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by CareyBot

Why is mortgage interest deductible without limit on two homes and not just the primary residence?

Some accountants have jokingly referred to the concept as the “Congressman’s Rule” because some of our lawmakers have a residence in the nation’s capital and another in their home state.

But what if you happen to own more than two homes? Granted, many people have a difficult time finding the funds for a primary residence let alone a getaway in the mountains or a condo on a desert golf course. But more and more parents are leaving homes to their children, giving the kids a huge asset, sometimes without much notice.

Before 1987, mortgage interest on all residences could be deducted without limit. Since then, consumers with more than two residences are required to choose two “qualified” residences where mortgage interest could be deducted, but the selected residences are allowed to be juggled into the “qualified” category from year to year.

For example, let’s call my personal residence “Seattle” and my vacation home “Palm Springs.” Suppose I’m transferred to Phoenix and decide to buy a home there. Depending upon the purchase prices and considering when “Phoenix” was purchased, I may decide to claim Seattle and Palm Springs as my two residences for this tax year. If Seattle is sold next year, I likely would pick Palm Springs and Phoenix as my residences for next year, depending on when in the calendar Seattle was sold.

A home does not actually have to be used to qualify as a selected residence. If there is no rental or personal use of a residence for an entire year, it can be designated as a selected residence and interest can be deducted. If it is rented or used only occasionally by the owner, no interest can be deducted under the personal-residence rule unless there are at least 15 days of personal use.

The personal-residence rule requires that personal days must exceed the greater of 14 days or 10 percent of rental days. The personal-usage requirement must be met before a property can be designated as a selected residence. If the home is rented more than 140 days, there will have to be 15 days of personal usage before the interest can be fully deducted under the residence rule.

Longer rental seasons are a bonus under the 10 percent rule. For example, a mountain resort home near the ski slopes (for winter sports) and a lake (summer water sports) might be rented for 250 days a year, allowing the owner to use it for 25 days.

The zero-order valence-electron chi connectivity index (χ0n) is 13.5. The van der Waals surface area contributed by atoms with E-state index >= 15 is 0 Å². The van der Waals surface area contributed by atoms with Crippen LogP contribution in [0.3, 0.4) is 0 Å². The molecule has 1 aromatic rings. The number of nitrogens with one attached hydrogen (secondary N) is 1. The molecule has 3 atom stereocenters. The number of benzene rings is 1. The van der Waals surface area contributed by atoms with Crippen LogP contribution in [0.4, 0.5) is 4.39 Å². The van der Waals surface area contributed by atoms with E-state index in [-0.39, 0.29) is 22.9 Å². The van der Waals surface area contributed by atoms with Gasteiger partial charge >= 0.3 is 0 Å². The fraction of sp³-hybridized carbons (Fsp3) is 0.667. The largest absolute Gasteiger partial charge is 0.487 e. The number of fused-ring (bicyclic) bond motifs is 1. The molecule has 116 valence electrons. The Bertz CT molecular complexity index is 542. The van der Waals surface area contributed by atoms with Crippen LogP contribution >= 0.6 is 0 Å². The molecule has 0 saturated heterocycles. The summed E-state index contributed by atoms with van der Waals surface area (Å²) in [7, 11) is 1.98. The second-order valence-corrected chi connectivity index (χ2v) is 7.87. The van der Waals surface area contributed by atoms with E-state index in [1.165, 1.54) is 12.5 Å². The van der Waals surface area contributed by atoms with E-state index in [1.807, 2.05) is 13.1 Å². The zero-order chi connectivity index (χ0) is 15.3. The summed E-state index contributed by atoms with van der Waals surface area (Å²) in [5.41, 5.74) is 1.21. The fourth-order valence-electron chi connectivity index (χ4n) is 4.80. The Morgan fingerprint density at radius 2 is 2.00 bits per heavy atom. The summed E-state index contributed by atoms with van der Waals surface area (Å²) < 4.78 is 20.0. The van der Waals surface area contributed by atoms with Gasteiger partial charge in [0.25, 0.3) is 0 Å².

Personal use does come at a cost. Depreciation is limited only to the percentage of time that a house is rented. If you rented for 90 days and used it yourself for 10 days, you can take only 90 percent of the total expenses and depreciation.

Another way to catch a few hours at the beach without eating into or exceeding your 14-day or 10 percent limit is to clean the house yourself between renters. Days spent maintaining the house do not count toward the personal-use limit. You can even deduct travel costs to get to the house and expenses such as paint and cleaning supplies.

But if the Internal Revenue Service determines that you were at the house more to sit in the sun than to clean the kitchen and refinish the deck, those days may be added to your personal use and could jeopardize your tax savings.

The house also is supposed to be rented at fair-market value to qualify as a legitimate investment property. If you rent to relatives at discount rates, the IRS may rule that the house is not a business and disallow many of your deductions.

One of the more effective uses of a vacation home as a tax shelter is for future retirement. For example, if you are 50 years old, you can buy a vacation home, furnish it and have renters pay for it while you capture the depreciation for 15 years. When you have taken most of the tax advantages out of it, you can move in and/or convert it to a private residence.

And because most mortgages “front load” interest, you will have used up most of your tax deductions from the mortgage in the 15 years you were working and renting the home before you reached the traditional retirement age of 65. In the later years of the mortgage, when interest deductions are relatively low, you probably will be less concerned about deductions because your income will have fallen off after retirement.

So, if you have home loans, it’s always a good idea to look down the road to see how long mortgage interest will really be a benefit — on one or more homes.

To get even more valuable advice from Tom, visit his Second Home Center.